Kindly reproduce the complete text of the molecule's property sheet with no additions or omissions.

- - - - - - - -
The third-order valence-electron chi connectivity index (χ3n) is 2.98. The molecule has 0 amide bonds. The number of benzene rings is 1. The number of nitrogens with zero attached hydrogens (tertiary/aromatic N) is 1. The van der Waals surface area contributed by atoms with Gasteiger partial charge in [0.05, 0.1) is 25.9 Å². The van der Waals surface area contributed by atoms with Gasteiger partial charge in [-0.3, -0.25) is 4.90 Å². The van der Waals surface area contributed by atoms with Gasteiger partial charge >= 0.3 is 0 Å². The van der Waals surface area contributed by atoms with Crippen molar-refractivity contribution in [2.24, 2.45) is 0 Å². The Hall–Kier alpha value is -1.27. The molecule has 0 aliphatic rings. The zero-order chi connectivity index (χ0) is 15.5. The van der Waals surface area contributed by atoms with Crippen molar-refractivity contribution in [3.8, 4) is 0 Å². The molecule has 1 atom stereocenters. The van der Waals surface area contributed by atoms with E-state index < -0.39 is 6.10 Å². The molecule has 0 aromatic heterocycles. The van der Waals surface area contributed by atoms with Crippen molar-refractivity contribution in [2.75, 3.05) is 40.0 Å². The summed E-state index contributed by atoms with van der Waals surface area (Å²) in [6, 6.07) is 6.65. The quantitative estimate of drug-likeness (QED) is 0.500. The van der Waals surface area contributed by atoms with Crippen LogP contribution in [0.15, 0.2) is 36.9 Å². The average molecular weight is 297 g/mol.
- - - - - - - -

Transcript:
The third-order valence-electron chi connectivity index (χ3n) is 2.98. The molecule has 0 amide bonds. The number of benzene rings is 1. The number of nitrogens with zero attached hydrogens (tertiary/aromatic N) is 1. The van der Waals surface area contributed by atoms with Gasteiger partial charge in [0.05, 0.1) is 25.9 Å². The van der Waals surface area contributed by atoms with Gasteiger partial charge in [-0.3, -0.25) is 4.90 Å². The van der Waals surface area contributed by atoms with Gasteiger partial charge >= 0.3 is 0 Å². The van der Waals surface area contributed by atoms with Crippen molar-refractivity contribution in [2.24, 2.45) is 0 Å². The Hall–Kier alpha value is -1.27. The molecule has 0 aliphatic rings. The zero-order chi connectivity index (χ0) is 15.5. The van der Waals surface area contributed by atoms with Crippen molar-refractivity contribution in [3.8, 4) is 0 Å². The molecule has 1 atom stereocenters. The van der Waals surface area contributed by atoms with E-state index < -0.39 is 6.10 Å². The molecule has 0 aromatic heterocycles. The van der Waals surface area contributed by atoms with Crippen molar-refractivity contribution in [2.75, 3.05) is 40.0 Å². The summed E-state index contributed by atoms with van der Waals surface area (Å²) in [6, 6.07) is 6.65. The quantitative estimate of drug-likeness (QED) is 0.500. The van der Waals surface area contributed by atoms with Crippen LogP contribution in [0.15, 0.2) is 36.9 Å². The average molecular weight is 297 g/mol.